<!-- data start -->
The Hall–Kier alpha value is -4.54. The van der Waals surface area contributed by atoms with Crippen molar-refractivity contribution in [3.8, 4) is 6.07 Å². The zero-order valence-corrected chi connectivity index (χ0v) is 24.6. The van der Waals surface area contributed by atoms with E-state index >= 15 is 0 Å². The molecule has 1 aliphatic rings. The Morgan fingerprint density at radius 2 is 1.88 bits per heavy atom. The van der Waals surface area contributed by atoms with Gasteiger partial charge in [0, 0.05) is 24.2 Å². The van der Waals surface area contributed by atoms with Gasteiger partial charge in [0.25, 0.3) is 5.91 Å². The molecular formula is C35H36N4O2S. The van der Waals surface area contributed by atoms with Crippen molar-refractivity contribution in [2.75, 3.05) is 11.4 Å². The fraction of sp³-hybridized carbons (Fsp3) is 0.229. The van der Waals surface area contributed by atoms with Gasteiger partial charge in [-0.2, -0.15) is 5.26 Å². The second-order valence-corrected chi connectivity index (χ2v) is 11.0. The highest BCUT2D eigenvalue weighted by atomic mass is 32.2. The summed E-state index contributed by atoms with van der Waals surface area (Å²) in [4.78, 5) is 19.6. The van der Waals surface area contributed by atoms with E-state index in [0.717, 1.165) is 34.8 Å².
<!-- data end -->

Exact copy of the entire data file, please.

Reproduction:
The Hall–Kier alpha value is -4.54. The van der Waals surface area contributed by atoms with Crippen molar-refractivity contribution in [3.8, 4) is 6.07 Å². The zero-order valence-corrected chi connectivity index (χ0v) is 24.6. The van der Waals surface area contributed by atoms with E-state index >= 15 is 0 Å². The molecule has 1 aliphatic rings. The Morgan fingerprint density at radius 2 is 1.88 bits per heavy atom. The van der Waals surface area contributed by atoms with Gasteiger partial charge in [0, 0.05) is 24.2 Å². The van der Waals surface area contributed by atoms with Gasteiger partial charge in [0.25, 0.3) is 5.91 Å². The molecular formula is C35H36N4O2S. The van der Waals surface area contributed by atoms with Crippen molar-refractivity contribution in [2.75, 3.05) is 11.4 Å². The fraction of sp³-hybridized carbons (Fsp3) is 0.229. The van der Waals surface area contributed by atoms with Gasteiger partial charge in [-0.2, -0.15) is 5.26 Å². The second-order valence-corrected chi connectivity index (χ2v) is 11.0. The highest BCUT2D eigenvalue weighted by atomic mass is 32.2. The summed E-state index contributed by atoms with van der Waals surface area (Å²) in [4.78, 5) is 19.6. The van der Waals surface area contributed by atoms with E-state index in [0.717, 1.165) is 34.8 Å².